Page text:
Consultant suggests closing Tony Rose Memorial pool

December 10, 2014   ·   0 Comments

Monteith Brown Planning Consultants, who did an Indoor Facility Assessment on the Tony Rose Memorial and Alder Street recreation centres, have recommended the Town consider closing the Tony Rose pool and repurposing it for a different type of indoor activity.

Throughout the study, the consultant team found that the number of people currently using the pools could be accommodated by the Alder Street pool.

Anand Desai, who spoke to Orangeville Council Monday night on behalf of the firm, explained that with the current level of usage needed repairs to the Tony Rose pool would involve a too-high capital cost for the town. Should the town decide to keep the pool open, repairs would cost about $800,000.

That would increase the approximate $200,000 deficit in annual operational costs.

However, Councillors Gail Campbell and Scott Wilson opposed the recommendation, citing the important role the pool plays in the community.

“There are a number of seniors that use the Tony Rose pool, because of its central location,” said Councillor Campbell. “It is within travel distance for many of them, making it more convenient for those who might not be able to access it otherwise.”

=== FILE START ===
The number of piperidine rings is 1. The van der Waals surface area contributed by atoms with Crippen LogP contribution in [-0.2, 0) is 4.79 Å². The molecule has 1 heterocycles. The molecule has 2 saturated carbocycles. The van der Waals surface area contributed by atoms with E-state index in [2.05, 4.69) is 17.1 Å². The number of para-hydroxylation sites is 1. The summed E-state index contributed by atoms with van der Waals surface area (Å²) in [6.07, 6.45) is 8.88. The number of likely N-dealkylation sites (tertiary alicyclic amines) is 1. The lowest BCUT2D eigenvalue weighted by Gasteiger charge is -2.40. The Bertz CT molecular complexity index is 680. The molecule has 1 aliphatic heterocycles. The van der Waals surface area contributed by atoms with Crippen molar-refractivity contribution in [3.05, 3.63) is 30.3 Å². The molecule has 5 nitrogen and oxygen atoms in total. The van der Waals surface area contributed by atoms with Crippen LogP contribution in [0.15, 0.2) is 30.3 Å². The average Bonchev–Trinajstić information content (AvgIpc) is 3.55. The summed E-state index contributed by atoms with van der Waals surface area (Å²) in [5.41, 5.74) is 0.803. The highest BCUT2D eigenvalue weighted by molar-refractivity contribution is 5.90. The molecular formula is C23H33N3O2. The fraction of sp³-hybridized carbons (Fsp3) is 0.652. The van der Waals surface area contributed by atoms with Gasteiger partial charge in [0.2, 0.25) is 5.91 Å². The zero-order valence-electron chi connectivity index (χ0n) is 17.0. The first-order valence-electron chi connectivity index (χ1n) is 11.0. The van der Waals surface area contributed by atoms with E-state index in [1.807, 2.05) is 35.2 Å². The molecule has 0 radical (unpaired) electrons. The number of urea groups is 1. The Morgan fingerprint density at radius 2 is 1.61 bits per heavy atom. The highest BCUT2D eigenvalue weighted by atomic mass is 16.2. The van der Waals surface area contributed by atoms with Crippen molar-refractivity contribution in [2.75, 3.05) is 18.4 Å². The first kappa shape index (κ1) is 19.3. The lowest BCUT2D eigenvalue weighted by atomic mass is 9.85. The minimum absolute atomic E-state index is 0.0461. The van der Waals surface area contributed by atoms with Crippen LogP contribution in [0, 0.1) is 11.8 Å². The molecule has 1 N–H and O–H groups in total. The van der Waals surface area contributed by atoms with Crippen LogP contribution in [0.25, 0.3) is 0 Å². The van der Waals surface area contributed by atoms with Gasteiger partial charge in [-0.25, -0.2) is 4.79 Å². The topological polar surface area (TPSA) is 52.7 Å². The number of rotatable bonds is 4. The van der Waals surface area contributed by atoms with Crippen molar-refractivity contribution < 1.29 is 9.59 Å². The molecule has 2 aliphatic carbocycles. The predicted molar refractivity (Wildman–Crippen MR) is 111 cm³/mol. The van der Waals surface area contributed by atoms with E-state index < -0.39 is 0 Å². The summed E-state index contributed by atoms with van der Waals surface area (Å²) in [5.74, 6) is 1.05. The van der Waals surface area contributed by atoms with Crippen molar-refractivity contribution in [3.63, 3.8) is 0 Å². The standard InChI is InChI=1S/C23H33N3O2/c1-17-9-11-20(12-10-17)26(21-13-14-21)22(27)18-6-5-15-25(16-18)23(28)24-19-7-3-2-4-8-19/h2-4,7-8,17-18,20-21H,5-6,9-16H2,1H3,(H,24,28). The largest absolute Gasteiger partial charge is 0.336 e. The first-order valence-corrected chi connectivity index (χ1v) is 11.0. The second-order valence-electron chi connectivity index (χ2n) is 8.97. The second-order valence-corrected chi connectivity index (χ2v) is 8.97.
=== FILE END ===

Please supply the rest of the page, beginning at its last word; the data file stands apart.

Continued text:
The last time discussions arose about the possibility of closing the pool, there was a lot of outrage, and Councillor Campbell added that she could foresee that happening again.

“It’s going to create a large issue politically if we pursue this,” she said.

Councillor Wilson, who tabled the motion to accept the report and have council take the firm’s recommendations under consideration, said he was willing to amend the motion in order to help keep the issue in a discussion phase for this term.

“I have no problem saying that during this term of council, we will not close the pool,” he said.

Councillor Nick Garisto suggested the public be consulted as to whether Council should spend the funds needed to keep the pool open rather than closing it, but agreed that deciding to shut it down based solely on the recommendation by the consulting firm was not appropriate.

According to Mr. Desai, in the Greater Toronto Area, 30,000 to 40,000 residents are typically supported by one pool, rather than the two Orangeville has.

Other results from the assessment included figures on the feasibility of the Town’s four indoor ice pads and how well they were being used. About 70 percent of the prime-time ice hours are currently being used, and based on the numbers, it found that the town requires more than three ice pads, but less than four.

“This is one of the very few times that this has happened to us during an assessment,” said Mr. Desai. “We found that Orangeville is kind of at that tipping point.”

Mr. Desai went on to recommend that Council maintain the four ice pads currently in operation, but to monitor the usage over the next five years to see whether those numbers will continue to support the need for four rinks.

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